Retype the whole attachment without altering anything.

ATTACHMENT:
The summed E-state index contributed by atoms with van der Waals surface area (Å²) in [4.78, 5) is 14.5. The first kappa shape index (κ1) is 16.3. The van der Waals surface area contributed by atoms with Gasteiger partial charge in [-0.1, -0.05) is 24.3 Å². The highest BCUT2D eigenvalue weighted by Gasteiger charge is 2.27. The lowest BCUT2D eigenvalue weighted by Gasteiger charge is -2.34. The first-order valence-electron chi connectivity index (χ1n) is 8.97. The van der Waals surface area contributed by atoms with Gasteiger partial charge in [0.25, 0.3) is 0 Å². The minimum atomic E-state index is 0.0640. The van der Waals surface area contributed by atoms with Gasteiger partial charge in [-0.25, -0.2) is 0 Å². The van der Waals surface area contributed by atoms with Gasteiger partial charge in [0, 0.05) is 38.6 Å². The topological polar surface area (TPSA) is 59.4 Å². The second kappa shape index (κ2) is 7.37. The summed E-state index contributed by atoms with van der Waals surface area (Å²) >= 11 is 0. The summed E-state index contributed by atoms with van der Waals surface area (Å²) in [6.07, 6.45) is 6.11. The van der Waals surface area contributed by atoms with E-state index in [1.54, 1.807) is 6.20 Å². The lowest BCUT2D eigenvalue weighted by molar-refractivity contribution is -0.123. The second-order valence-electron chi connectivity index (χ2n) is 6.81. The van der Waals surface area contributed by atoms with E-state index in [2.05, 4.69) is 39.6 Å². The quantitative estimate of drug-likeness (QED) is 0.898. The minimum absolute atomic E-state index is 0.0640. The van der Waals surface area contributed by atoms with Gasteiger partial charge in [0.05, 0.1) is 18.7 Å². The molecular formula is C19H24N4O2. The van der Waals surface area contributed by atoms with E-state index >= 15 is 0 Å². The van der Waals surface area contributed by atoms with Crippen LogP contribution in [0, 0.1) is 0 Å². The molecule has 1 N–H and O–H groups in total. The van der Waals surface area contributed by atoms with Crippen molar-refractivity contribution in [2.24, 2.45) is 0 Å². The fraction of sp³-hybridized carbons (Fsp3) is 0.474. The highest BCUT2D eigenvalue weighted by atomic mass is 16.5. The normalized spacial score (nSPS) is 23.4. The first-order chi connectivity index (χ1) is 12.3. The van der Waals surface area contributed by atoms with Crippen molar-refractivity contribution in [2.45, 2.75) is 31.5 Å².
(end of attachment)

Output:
The summed E-state index contributed by atoms with van der Waals surface area (Å²) in [4.78, 5) is 14.5. The first kappa shape index (κ1) is 16.3. The van der Waals surface area contributed by atoms with Gasteiger partial charge in [-0.1, -0.05) is 24.3 Å². The highest BCUT2D eigenvalue weighted by Gasteiger charge is 2.27. The lowest BCUT2D eigenvalue weighted by Gasteiger charge is -2.34. The first-order valence-electron chi connectivity index (χ1n) is 8.97. The van der Waals surface area contributed by atoms with Gasteiger partial charge in [0.25, 0.3) is 0 Å². The minimum atomic E-state index is 0.0640. The van der Waals surface area contributed by atoms with Gasteiger partial charge in [-0.25, -0.2) is 0 Å². The van der Waals surface area contributed by atoms with Gasteiger partial charge in [0, 0.05) is 38.6 Å². The topological polar surface area (TPSA) is 59.4 Å². The second kappa shape index (κ2) is 7.37. The summed E-state index contributed by atoms with van der Waals surface area (Å²) >= 11 is 0. The summed E-state index contributed by atoms with van der Waals surface area (Å²) in [6.07, 6.45) is 6.11. The van der Waals surface area contributed by atoms with E-state index in [1.54, 1.807) is 6.20 Å². The lowest BCUT2D eigenvalue weighted by molar-refractivity contribution is -0.123. The second-order valence-electron chi connectivity index (χ2n) is 6.81. The van der Waals surface area contributed by atoms with E-state index in [2.05, 4.69) is 39.6 Å². The quantitative estimate of drug-likeness (QED) is 0.898. The minimum absolute atomic E-state index is 0.0640. The van der Waals surface area contributed by atoms with Gasteiger partial charge in [0.05, 0.1) is 18.7 Å². The molecular formula is C19H24N4O2. The van der Waals surface area contributed by atoms with E-state index >= 15 is 0 Å². The van der Waals surface area contributed by atoms with Crippen LogP contribution in [0, 0.1) is 0 Å². The molecule has 1 N–H and O–H groups in total. The van der Waals surface area contributed by atoms with Crippen molar-refractivity contribution in [2.24, 2.45) is 0 Å². The fraction of sp³-hybridized carbons (Fsp3) is 0.474. The highest BCUT2D eigenvalue weighted by atomic mass is 16.5. The normalized spacial score (nSPS) is 23.4. The first-order chi connectivity index (χ1) is 12.3. The van der Waals surface area contributed by atoms with Crippen molar-refractivity contribution in [2.45, 2.75) is 31.5 Å².